Saturday, May 26, 2012

The taste test: Cuban rums

Last updated: May 26, 2012 12:05 am

The taste test: Cuban rums
By Peter Bazalgette

The best way to drink this noble spirit is with a single cube of ice
that helps release the aromas as it melts

Taste Test had not called on FT Weekend's private jet since a coffee
tasting in Arezzo last spring. The Pope's recent trip to the Caribbean
reminded us there's more to sample than communion wine in those parts.
So it was off to Havana, Cuba, for a rum tasting. Cuban rum is
intriguingly distinguished from the rest by being distilled from
molasses rather than fermented sugar cane juice. And in the capital, we
would be able to explore the local spirit at the same time as the
"paladar" restaurants, businesses in private houses now tolerated by the
communist regime.

First, we booked ourselves into La Guarida, a Havana restaurant
concealed on the top floor of a magnificent, apparently derelict,
19th-century mansion. It has been open for 16 years and has just about
survived any number of punitive taxes, and even a ban on lobster and
steak, as the regime attempted to stifle private enterprise. We were
there to taste dark rums but, by way of induction, the proprietor,
Enrique, prepared a mojito for us. This innocent mixture of soda, syrup,
mint, ice and white rum is more powerful than it looks. Within three
minutes it invaded my nervous system like a general anaesthetic. As I
attempted to steady myself, I discovered Cuban eateries are not the only
ones beset by petty regulations. An American at the next table explained
that because of a bizarre Republican-inspired law, US citizens are only
allowed to travel to Cuba with "educational or cultural groups". He was
a Californian Jew who had signed up for two weeks of Catholic devotion
with a coach party of Papists just to get here. A surreal opening to our
rum odyssey.

"At the Havana Club ... all rum-drinks were free," Our Man in Havana
tells us. It seems someone is still reading Graham Greene. Hubert, owner
of La Esperanza, the next paladar on our list in the Miramar suburb,
sent word: "Go to your hotel reception and look for the fat man." We
found the fat man who ushered us discreetly to a 1952 Chevrolet and
drove us along the Malecón seafront to an exquisite 1939 art deco house.
After an excellent dinner, Hubert was true to Greene's dictum and
brought a complimentary seven-year-old Havana Club dark rum. This is the
dominant brand in Cuba, once state-owned and now the subject of a joint
venture with Pernod-Ricard. It's a complex spirit of which we learnt
more when we visited the Havana Club museum the next day.

At El Museo del Ron Havana Club we were told how the rum is derived from
fermented molasses, distilled at least four times and matured in
American oak barrels previously used for bourbon. We retasted the
seven-year-old and spotted the vanilla on the nose from the oak. This
blend of different rums has a pleasant caramel tone along with a hint of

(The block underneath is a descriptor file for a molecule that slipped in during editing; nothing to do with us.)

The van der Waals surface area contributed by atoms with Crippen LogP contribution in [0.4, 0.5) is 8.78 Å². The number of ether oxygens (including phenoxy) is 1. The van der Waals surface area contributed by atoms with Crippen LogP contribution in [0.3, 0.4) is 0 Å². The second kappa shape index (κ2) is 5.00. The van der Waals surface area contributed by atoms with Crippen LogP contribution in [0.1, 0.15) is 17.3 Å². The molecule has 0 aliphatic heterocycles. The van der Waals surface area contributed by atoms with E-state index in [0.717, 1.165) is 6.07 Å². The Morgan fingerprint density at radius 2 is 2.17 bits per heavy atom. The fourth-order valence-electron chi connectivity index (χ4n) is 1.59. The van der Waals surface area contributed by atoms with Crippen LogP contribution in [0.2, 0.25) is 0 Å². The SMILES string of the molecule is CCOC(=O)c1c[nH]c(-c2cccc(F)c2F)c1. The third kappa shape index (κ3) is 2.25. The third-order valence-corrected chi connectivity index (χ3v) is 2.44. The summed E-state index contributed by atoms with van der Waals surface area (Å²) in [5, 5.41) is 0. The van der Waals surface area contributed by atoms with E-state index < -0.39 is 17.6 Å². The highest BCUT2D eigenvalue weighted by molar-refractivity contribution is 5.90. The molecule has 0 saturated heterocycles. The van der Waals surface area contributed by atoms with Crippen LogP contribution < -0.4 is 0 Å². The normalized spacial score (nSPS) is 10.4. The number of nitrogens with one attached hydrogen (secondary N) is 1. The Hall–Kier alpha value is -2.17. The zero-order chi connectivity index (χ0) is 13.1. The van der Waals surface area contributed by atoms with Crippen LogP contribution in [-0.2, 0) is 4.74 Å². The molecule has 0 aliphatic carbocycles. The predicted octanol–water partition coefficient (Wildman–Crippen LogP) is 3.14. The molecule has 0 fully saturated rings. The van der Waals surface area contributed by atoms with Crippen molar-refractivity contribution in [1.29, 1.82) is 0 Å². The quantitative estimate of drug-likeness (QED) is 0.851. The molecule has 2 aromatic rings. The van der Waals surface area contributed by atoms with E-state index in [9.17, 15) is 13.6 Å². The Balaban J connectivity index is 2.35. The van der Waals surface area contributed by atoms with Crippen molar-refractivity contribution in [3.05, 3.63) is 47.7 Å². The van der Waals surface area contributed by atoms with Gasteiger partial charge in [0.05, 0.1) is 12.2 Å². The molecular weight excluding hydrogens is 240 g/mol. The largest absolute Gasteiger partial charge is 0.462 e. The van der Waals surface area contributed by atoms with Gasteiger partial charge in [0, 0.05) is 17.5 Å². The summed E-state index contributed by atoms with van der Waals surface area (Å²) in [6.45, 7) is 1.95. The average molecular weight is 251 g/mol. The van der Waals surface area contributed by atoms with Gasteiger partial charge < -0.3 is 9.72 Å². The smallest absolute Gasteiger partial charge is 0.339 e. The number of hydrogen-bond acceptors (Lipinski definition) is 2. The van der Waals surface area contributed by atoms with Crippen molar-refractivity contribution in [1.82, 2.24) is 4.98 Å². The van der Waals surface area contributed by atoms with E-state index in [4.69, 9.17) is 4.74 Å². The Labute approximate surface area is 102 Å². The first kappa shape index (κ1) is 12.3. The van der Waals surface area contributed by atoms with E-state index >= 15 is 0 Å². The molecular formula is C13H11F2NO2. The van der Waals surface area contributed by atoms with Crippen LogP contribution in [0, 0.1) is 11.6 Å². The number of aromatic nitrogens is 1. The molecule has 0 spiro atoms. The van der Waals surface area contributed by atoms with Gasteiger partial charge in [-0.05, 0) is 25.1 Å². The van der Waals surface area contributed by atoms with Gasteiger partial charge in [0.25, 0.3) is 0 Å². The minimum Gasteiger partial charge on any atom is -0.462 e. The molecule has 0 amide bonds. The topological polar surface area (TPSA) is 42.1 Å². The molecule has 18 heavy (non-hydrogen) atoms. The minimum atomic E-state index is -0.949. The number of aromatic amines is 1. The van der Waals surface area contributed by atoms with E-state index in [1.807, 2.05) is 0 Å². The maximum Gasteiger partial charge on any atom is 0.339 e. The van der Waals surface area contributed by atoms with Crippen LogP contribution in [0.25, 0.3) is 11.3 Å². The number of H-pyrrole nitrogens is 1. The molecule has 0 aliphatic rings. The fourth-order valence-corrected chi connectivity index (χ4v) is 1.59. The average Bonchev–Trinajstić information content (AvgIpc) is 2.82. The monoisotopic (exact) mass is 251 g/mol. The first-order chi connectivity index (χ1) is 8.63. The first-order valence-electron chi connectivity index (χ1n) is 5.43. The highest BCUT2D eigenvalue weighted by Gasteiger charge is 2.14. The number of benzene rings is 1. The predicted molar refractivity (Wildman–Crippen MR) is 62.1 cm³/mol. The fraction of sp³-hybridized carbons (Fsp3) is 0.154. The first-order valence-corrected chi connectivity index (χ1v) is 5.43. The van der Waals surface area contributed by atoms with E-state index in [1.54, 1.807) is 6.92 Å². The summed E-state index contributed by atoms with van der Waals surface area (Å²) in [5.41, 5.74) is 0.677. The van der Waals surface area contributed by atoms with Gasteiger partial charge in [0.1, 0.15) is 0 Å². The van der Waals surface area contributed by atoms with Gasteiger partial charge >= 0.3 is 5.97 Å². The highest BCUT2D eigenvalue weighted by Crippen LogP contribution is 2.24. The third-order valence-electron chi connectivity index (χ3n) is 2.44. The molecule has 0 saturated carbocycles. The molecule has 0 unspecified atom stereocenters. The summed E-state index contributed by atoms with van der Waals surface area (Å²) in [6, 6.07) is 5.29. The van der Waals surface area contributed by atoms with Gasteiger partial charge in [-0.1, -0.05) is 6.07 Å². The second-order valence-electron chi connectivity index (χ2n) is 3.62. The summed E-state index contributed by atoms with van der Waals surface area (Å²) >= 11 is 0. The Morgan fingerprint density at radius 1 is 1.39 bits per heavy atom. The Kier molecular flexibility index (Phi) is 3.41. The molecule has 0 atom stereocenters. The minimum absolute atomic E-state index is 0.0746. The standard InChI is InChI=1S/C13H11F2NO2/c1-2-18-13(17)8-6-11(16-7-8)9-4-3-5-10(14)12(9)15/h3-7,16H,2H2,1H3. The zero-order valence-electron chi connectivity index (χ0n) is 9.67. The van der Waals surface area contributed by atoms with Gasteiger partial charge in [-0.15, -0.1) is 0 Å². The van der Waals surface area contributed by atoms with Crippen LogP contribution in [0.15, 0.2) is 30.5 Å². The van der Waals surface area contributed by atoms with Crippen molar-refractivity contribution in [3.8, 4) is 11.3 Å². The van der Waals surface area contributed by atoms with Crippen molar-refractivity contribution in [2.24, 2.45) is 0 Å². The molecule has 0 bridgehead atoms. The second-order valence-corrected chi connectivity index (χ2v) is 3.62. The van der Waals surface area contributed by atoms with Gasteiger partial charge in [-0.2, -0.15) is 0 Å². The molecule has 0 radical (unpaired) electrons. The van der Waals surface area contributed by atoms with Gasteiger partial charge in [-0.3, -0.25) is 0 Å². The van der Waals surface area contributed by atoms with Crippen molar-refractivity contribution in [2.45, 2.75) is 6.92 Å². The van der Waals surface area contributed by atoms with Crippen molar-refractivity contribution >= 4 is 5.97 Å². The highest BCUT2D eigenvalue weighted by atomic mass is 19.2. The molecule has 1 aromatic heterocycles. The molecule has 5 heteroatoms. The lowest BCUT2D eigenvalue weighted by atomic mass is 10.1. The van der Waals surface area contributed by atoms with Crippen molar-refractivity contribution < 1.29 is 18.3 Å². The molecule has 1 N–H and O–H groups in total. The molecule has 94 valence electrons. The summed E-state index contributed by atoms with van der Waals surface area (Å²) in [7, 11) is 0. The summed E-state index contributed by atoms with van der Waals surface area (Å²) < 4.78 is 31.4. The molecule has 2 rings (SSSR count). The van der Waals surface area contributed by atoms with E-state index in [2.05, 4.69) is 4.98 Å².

apricot. We then tried the 10-year-old Selección de Maestros, which is
more of a "single malt", unblended. This has a sharper nose but is
sweeter and more aromatic, owing even more to the bourbon barrels it
matures in.

At our next paladar, La Moralejo, I challenged the owner, Regino, to
bring us his favourite aged rums. He is a former bartender and knows his
stuff: we tried Arecha, a 15-year-old with a more ancient taste, but a
surprisingly aggressive spirit, and Santiago de Cuba, a 20-year-old with
a thinner, mineral nose and taste. But a 25-year-old from Santiago de
Cuba was more benign and had a smokier flavour.

In the southern city of Trinidad, we had our last rum before flying
home. At his corner bar we met Hectore, who is half-Italian and
half-Cuban. He had just fled his restaurant in Rome saying Italy is
finished. Cuba is the future, he assured us, as he poured out the
seven-year-olds. He was confident that an intoxicating blend of rum and
tourism will continue to deliver economic growth. His enthusiasm was
infectious, so I didn't add the obvious: yes, as long as the Republicans
lose the presidential election and the thaw continues between Miami and

Back in the UK, I tasted three aged rums available here: Ron Zacapa from
Guatemala, Mount Gay Extra Old from Barbados and Havana Club Selección
de Maestros. Ron Zacapa is a blend of rums of between six and 23 years
old, matured in both American whiskey barrels and Spanish sherry casks.
It's mellow with a complexity from its different barrel flavours. Mount
Gay Extra Old is aged in Kentucky oak and thus has the most obviously
buttery/vanilla taste. And the Havana Club Selección de Maestros, true
to its molasses origins, has the most caramel taste and a more subtle
hint of vanilla than the Mount Gay.

Take your pick. But the best way I've found to drink this noble spirit
is neat, save for a single cube of ice that helps release the aromas as
it melts. If you favour another approach, get in touch.

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